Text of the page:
A: When I was younger, I was bullied a bit in school. I realized quickly that humor disarms even the most challenging people, so I started to use it to my advantage. But believe it or not, when I first started in BCM I was really focused on getting the tasks done with as much seriousness as possible.

I realized that didn’t necessarily produce the results I wanted when one day I walked into the office of a colleague ready to conduct our annual business continuity plan update, when they audibly groaned. They even said:

“Oh my god, is it time for business continuity plans again?”.

Ooff. That hit me in the gut. From that point forward, I had to find ways to include humor, fun and levity into each part of my work.

I think humor definitely has a role in this field, because once we start to take ourselves too seriously, we miss the people’s connection to all of this. And that’s the part that really builds the stickiness of our work.

(Sorry, Return Time Objective scoring formulas just don’t cut it with the general pop like we think they may.) 😂

 

 

Q: What is the leadership playbook you are writing for yourself in real-time?

A: Such a great question! I think historically I’ve operated very organically on the leadership front.

When I see something I like or see a need in my own style, I look at what others are doing and try my best to emulate it.

In the recent years, I’ve taken a special interest in strategic planning for program development and I realize that strategic planning for my leadership style is also important.

Think of it this way, if you transplant Steve Jobs from the board room to the frontlines of a battle field, maybe that style of leadership would work, or you may see him fail miserably. The setting does make a difference in the leadership plays you use. So part of my thought process is that when you get into a new organization, you have to understand the environment and then adopt a leadership style that works best for that organization.

Of course there are core tenants that all leaders should have- like empathy or willingness to listen, but there is definitely a learning that must happen first before you adopt certain leadership principles and apply them into the environment you wish to make change in.

In the BCM field, we have good tactical leaders, but we don’t have many leaders who are willing to address known flaws or identify new ways to think about problems we’re encountering.

In my new environment- of not being tied to the corporate world- I have some leeway to be a leader in ways I couldn’t before. I can say things, I maybe would have hesitated before. I think I can be a leader in this space in a very different way than others can, and I hope I can see those paths clearly enough to make  a difference.

 

Q: To recognize Earth Month, we’ve been asking Risk and Resilience leaders about their reflections on the role of ESG in helping our organizations and ecosystems weather complex change. How do you think about this relationship?

A: My most recent corporate role was actually the first time I’ve been explicitly involved in the assessment of our efforts in sustainability and ESG – so I’m not the expert. However, I believe there are some positive implications that will address both those issues and our own in Resilience.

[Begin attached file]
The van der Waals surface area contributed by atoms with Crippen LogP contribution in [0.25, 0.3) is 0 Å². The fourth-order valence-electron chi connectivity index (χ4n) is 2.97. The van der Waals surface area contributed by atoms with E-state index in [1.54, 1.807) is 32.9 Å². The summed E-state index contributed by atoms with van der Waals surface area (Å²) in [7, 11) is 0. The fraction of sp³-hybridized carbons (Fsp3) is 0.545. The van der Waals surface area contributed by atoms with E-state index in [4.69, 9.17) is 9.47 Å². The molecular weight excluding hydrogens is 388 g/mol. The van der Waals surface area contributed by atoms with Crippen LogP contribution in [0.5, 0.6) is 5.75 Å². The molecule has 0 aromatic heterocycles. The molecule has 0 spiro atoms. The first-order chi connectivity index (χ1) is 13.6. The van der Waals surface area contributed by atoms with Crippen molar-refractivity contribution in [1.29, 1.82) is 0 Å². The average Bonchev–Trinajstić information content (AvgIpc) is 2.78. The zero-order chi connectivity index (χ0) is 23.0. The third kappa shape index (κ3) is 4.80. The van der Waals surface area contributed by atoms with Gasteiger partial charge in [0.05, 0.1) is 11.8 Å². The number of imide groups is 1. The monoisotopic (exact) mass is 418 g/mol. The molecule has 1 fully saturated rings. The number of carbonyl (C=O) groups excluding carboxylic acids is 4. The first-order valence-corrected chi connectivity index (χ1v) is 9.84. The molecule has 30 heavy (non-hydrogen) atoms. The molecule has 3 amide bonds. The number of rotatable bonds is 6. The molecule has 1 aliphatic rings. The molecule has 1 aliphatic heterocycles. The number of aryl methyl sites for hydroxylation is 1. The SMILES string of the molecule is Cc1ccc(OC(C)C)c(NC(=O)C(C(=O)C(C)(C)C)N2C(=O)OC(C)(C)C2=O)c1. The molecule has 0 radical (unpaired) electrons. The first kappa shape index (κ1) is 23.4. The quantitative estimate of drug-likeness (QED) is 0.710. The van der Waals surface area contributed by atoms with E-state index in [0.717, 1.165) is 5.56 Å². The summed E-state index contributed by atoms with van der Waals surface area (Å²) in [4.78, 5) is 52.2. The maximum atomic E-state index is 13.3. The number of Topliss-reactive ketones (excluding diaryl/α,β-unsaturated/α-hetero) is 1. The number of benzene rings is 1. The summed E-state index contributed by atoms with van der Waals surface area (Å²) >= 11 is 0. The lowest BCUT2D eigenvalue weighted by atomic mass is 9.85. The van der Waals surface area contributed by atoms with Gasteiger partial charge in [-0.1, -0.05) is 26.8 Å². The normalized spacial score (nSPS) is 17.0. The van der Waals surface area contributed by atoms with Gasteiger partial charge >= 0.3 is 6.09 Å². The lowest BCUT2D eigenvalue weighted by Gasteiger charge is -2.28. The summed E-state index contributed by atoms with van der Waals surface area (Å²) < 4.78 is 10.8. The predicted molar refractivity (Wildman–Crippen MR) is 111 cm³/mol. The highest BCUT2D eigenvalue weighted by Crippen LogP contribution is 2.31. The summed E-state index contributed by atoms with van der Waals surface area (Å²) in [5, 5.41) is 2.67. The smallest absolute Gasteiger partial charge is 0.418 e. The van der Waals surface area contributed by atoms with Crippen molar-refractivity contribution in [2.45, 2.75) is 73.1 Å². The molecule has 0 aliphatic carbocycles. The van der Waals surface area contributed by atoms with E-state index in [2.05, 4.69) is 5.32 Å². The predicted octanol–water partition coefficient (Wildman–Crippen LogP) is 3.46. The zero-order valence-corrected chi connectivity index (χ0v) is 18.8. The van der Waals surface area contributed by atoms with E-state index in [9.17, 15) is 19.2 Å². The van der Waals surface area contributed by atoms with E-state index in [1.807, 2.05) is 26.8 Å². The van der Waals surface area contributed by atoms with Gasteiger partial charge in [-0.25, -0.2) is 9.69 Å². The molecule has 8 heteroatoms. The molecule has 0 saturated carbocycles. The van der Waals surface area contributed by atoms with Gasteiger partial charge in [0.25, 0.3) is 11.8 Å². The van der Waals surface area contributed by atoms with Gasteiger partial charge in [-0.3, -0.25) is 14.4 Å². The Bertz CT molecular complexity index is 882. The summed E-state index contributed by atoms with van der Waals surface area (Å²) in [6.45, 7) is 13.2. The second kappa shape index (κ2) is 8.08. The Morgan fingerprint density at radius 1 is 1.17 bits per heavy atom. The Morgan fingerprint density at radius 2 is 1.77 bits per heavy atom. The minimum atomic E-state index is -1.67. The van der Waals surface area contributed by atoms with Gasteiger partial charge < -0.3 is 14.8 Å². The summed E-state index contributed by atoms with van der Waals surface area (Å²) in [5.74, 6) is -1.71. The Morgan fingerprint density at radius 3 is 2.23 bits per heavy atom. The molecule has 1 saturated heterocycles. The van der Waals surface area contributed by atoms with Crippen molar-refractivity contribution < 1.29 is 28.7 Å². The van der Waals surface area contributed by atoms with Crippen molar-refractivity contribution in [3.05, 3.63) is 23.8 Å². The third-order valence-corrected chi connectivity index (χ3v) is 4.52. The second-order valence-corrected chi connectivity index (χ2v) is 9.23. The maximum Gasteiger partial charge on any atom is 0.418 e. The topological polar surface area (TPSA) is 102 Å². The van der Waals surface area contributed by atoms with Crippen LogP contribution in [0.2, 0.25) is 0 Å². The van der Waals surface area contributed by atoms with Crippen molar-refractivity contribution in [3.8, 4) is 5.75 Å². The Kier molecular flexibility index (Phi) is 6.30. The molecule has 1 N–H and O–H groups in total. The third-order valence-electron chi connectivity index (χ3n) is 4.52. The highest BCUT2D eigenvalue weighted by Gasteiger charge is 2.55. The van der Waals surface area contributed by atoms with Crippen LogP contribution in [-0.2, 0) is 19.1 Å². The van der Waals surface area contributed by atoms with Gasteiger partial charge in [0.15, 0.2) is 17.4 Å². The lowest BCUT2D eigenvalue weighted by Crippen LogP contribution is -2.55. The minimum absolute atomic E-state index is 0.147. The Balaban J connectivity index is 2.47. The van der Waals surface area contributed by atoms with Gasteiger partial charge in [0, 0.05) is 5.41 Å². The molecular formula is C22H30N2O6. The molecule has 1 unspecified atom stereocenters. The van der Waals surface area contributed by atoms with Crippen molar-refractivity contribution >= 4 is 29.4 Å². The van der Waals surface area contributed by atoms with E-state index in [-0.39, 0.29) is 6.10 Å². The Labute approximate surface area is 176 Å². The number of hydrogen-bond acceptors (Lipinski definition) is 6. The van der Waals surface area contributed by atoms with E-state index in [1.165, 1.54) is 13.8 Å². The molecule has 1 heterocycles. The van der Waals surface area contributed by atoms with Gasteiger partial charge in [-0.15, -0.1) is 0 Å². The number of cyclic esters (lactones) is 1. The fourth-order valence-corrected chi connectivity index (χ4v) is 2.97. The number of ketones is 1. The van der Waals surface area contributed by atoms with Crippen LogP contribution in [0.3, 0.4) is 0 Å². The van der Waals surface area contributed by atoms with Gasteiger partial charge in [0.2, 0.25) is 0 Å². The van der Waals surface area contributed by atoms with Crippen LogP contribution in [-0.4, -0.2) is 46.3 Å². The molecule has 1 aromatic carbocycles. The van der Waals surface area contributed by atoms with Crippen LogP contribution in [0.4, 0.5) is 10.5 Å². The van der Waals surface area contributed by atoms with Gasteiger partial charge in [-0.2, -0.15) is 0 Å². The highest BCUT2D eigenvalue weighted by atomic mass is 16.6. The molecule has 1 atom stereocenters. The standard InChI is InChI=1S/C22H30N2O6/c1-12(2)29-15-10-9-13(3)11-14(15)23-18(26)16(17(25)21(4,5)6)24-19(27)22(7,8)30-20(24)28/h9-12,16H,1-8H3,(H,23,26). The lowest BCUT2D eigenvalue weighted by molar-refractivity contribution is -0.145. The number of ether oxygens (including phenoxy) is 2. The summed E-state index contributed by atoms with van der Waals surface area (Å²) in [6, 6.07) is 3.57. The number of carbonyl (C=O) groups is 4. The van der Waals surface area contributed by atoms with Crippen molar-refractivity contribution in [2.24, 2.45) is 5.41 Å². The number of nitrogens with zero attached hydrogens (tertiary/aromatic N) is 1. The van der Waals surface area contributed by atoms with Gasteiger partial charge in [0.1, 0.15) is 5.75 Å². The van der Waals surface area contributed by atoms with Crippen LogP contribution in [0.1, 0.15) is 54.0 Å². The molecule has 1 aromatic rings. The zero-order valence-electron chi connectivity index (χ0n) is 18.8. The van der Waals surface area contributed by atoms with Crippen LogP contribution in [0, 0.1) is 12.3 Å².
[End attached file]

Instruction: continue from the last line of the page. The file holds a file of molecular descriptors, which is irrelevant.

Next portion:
For example, one initiative is the idea of environmental sustainability. For those companies that have physical work sites or data centers, many questions in ESG focus on how they utilize green energy to power them. For a resilience professional, the idea of outside influence encouraging the employment of solar panels or battery packs is completely aligned with our ideas within resilience of continuing operations with backup methods.

So I take the approach that there are certain segments of ESG that really bolster the business case for improving redundancy of your energy needs – so we as Resilience professionals should understand these recommendations and find ways it can serve our program’s needs as well!

Q: What is the hardest part about leadership in a crisis? 

A: I think the hardest part of being a leader in a crisis is balancing between the “front-stage” and “back-stage”.

There is a great article in the MIT Sloan Management Review, The Two Roles Leaders Must Play in a Crisis, that really explains it much better than I. But in a nutshell, crisis events require a leader to balance between two personas during an event. The “front-stage leader” is one that inspires and assures their teams, sends a message of hope and shares the vision for how the organization will survive the event and stay committed to its values.

The back-stage leader however, often needs to take a blunt or realistic approach to the serious threats.

When I think back to my times leading during a crisis, I can’t think of more of a challenge- because you really have to shift your mind from being focused and directive, to soft and tapping into your emotional capabilities. Finding the balance and knowing when to be which type of persona is important. Because if it bleeds out at the wrong time, you can quickly lose your team.

 

 

Q: How do you apply the lessons of Resilience in your own life? 

A: I’ve always let actual risk drive my preparations in the office setting. So in my personal life, I tend to focus on preparing my home for the types of disruptions that I’m most likely to experience. Since I live in Texas, and have had multiple power failures- including a multi-day failure during winter which sunk my home’s internal temperature to 42 degrees, I’ve got an intense interest in ensuring my home’s power systems are resilient.

I wouldn’t call myself a “prepper,” but I’ve taken an interest (or my wife would refer to it as an obsession) with ensuring we have power generation and food storage for emergencies. I’ve really been enamored by power generation systems, so I’ve purchased a gasoline/natural gas generator and I’ve purchased a really great EcoFlow home battery that stores several KWs of power for those shorter outages. Its great for those especially working from home- because you’d be amazed all that needs to go into keeping your computer, wifi and other systems running!